Not my Hoppy Weisse – Schneider Weisse: Tap 5 (Meine Hopfenweisse)

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Now that we’ve apparently voted to leave Europe, let’s take a look at a European beer…

I mean, no matter what we do in England, the Germans will still keep making beer and hopefully we’ll still be able to get hold of it and drink it.

I am refusing to wax lyrical on the decision to leave.  This is about beer and not about politics.

For context, a few hours before the decision to leave became clear, I found out that my boss and the boss above them had had their positions “eliminated” (my overlords in the US don’t tend to mince their words with soft-soap-shit like: “pursuing other opportunities” or “spending more time with their family”) so as you can imagine, my mind was elsewhere for most of the night – when it really should have been asleep.

I actually drank this beer in response the “elimination” news – not at all by way of celebration, but more because nobody likes to be eliminated and nobody likes to find themselves adrift and managerless at 7pm on a weekday evening…although as I now write this I have a new manager now who seems to be a decent enough sort – which is some relief.

So Schneider Weisse Tap 5 – a wheat beer that’s been generously late-hopped with US craft varieties.?  That should have been of comfort to me, shouldn’t it?

Umm, no.  Not at all, in fact…

Tap 5 is quite a “dirty-looking” wheat, but not in the “has come-to-bed-eyes” sort of way, more of a reflection on the amount of yeast sediment in the bottle, and yes I know it’s a hefeweissen, mit hefe, but it’s a bit too much mit hefe for my liking.

The aroma is well, boozy.  I mean strongly boozy, and that’s because it’s 8.2%!   Jeez that’s just too much in a wheat.  It’s also strongly phenolic – which totally drowns out any of the hopping.

I just didn’t like the smell.  There, I’ve said it.

The taste is gigantic; but unfortunately it’s really cloyingly over-malty with lashings and lashings of booze. There’s some over-ripe bananas and a bit of wheaty-graininess but it’s not enjoyable.

The hops don’t do much, either – save from adding to the syrupy over-blown boozy morass.

I really, really wanted to like this beer but I couldn’t. It’s been on my list of beers to try for years now and I’m still finding it difficult to find words to express my disappointment.

It should have been far lighter on it’s feet (about 5% ABV) which would make for a delicate and refreshing wheatiness that the late hops could dance upon – that’d be a more bananas and creme-anglais with orange and lemon coulis sort-of-thing…

…rather than a dollop of mashed brown bananas soused with brandy and half a Seville orange rammed up your jacksie.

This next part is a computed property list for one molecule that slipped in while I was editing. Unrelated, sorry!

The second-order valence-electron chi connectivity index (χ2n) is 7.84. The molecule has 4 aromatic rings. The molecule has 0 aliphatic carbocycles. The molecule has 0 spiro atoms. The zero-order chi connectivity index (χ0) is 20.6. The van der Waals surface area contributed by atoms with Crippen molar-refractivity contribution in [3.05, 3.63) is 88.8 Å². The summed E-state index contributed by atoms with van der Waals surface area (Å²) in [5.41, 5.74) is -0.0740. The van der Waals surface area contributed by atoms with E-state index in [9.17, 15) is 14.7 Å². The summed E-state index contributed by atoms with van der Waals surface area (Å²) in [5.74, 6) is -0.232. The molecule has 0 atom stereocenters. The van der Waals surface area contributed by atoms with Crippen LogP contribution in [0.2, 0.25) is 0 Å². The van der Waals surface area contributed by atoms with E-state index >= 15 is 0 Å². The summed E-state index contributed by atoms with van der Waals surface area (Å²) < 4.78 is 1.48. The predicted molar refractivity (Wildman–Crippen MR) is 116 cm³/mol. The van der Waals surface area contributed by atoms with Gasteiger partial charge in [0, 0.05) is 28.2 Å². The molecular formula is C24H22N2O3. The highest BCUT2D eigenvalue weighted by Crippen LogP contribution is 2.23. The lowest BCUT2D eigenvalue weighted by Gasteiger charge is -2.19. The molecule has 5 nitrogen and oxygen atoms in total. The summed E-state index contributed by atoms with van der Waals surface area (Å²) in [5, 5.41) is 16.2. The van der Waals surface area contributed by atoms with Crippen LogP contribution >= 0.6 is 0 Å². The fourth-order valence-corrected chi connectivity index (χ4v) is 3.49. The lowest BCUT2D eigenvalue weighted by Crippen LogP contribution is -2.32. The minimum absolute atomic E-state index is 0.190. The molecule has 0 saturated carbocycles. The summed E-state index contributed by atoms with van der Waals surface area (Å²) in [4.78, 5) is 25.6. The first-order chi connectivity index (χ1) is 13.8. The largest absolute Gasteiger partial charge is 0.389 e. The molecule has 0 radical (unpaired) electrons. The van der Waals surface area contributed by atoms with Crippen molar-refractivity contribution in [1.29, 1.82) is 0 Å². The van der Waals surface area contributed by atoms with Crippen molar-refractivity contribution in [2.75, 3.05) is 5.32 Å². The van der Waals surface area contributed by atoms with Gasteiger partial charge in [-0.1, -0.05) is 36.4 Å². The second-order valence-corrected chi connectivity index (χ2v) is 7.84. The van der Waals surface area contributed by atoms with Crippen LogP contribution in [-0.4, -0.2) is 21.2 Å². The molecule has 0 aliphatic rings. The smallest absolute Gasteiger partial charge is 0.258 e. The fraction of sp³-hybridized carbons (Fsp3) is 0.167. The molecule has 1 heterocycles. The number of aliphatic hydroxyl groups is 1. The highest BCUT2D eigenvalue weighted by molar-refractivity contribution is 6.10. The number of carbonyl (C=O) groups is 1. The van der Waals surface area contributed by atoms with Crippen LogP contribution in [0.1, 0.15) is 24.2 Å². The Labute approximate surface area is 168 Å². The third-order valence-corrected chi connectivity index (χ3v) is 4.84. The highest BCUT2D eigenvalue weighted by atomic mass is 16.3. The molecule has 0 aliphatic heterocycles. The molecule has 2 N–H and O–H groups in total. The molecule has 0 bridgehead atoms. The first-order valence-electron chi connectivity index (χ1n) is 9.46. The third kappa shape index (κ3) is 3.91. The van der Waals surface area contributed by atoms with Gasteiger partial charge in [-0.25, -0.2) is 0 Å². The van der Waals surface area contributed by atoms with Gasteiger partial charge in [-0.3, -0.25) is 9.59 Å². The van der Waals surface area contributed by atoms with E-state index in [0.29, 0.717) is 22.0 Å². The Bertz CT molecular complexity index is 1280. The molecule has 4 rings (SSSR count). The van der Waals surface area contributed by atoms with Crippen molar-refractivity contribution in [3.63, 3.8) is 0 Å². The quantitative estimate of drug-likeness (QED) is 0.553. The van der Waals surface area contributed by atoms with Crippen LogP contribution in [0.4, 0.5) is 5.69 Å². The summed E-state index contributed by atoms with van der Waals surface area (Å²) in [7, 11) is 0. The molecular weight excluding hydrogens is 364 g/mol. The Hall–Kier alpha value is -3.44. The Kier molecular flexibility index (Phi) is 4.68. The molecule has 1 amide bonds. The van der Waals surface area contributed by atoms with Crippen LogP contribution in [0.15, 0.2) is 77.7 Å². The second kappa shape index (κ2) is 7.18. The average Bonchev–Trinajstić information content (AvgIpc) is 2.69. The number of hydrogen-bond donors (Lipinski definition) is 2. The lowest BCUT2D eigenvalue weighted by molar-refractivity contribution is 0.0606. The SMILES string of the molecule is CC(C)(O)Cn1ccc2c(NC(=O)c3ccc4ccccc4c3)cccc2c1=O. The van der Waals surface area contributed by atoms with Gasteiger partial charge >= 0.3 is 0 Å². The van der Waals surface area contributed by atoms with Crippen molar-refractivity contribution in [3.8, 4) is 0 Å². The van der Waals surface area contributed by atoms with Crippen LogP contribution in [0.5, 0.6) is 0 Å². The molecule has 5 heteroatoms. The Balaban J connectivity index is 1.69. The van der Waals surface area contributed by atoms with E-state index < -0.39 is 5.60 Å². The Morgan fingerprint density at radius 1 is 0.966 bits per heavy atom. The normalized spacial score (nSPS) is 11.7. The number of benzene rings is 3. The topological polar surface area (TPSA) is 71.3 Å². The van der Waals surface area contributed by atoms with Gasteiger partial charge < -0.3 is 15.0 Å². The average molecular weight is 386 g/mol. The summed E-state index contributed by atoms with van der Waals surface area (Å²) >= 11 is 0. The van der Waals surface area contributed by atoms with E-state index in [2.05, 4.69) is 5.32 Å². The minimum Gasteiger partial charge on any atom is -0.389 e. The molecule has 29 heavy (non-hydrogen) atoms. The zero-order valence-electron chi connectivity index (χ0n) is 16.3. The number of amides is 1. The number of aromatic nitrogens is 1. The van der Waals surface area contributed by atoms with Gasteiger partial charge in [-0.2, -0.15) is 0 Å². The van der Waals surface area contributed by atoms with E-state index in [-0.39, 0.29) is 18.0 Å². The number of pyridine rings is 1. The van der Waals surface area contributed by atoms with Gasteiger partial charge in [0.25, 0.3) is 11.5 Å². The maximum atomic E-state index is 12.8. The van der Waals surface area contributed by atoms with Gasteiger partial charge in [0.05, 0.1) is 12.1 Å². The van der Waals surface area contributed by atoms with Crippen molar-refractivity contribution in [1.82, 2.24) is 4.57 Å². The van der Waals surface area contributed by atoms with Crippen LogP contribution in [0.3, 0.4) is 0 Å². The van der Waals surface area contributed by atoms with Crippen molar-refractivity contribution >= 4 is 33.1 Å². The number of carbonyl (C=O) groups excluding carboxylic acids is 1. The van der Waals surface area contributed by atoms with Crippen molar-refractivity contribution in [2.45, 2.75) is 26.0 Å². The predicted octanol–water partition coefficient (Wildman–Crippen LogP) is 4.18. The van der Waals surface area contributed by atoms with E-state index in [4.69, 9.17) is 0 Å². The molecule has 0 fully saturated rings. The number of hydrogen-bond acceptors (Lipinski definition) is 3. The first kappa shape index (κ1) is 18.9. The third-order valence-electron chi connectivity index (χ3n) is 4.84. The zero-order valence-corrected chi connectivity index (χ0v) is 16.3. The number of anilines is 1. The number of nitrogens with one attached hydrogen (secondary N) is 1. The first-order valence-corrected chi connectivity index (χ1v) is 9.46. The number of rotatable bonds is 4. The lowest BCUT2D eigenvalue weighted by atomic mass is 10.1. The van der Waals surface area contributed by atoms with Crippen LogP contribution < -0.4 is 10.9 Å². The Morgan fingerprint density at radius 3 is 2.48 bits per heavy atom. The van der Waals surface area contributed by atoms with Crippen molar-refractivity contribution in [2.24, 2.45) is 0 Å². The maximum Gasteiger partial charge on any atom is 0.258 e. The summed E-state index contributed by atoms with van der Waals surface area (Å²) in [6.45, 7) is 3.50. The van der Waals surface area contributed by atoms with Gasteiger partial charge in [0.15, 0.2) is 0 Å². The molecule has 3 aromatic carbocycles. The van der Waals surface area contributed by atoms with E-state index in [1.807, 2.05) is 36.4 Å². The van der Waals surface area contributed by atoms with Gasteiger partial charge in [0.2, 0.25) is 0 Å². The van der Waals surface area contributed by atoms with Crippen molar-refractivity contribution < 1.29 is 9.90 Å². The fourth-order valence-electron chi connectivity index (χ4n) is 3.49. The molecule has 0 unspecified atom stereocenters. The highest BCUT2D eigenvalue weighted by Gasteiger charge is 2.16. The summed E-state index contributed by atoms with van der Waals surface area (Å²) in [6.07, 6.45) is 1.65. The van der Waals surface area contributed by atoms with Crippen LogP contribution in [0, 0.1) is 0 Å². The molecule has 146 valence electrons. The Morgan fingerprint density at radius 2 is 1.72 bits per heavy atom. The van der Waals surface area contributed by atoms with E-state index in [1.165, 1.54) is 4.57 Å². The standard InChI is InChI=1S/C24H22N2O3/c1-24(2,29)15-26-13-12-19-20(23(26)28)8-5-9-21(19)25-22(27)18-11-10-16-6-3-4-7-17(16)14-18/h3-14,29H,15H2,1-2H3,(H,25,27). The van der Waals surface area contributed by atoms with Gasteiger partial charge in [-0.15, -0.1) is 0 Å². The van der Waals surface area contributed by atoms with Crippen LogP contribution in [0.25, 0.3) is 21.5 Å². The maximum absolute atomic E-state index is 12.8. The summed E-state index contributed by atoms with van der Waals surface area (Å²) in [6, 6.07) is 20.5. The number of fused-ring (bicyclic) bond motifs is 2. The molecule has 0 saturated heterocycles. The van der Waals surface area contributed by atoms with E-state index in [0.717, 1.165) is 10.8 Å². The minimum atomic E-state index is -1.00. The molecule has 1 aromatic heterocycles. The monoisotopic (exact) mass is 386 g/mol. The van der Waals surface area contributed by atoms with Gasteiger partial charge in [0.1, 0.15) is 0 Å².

God, I hate having to writing about beer in this way:

http://www.schneider-weisse.de/index.php?lang=en&tpl=brauerei.spezialitaeten.hopfen:

It kindled my flame – Berliner Kindl Weiss (from @beersofeurope)

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Rarely have I opened a bottle of beer with such trepidation.

Berliner Weisse in its native form is a rare old beast…that’s not to say that the craft brigade haven’t embraced the style as their own, in fact there’s quite a lot of Berliner Weisse tributes knocking about the place.

But I wanted the real thing…

I’ve read about, I’ve looked at recipes for it and I’ve often thought about making it…I just never had the chance to try an example of the Berliner Weisse style.

Until now.

I found that those lovely people at Beers of Europe (http://www.beersofeurope.co.uk/beers) stock a Berliner Kindl Weisse, so along with a happy batch of other bits and bobs, I received my coveted bottle of Berliner.

To make a Berliner Weisse you need the help of our old pal Lactobacillus (the bacteria responsible for the tanginess of yoghurts, etc.)  Lactobacillus drops the PH of the finished beer sufficiently to give a bracing yet refreshing tartness; this increase in acidity with a standard brewers’ yeast fermentation helps to create a unique and exciting flavour profile.

There’s obviously a lot more to the process – including the potential for a no-boil (!) wort-making step, but we’ll leave that for the day that I get around to making my own version.

So how’s it taste?  Well…

It’s a bright straw yellow, with a smallish snow-white head.  Maybe there’s a faint haziness about it, but if there is it’s unremarkable.

There’s a more-than vigorous carbonation, which certainly adds a pizazz to proceedings – small wonder that Napoleons troops called it The Champagne of the North when they first came across it.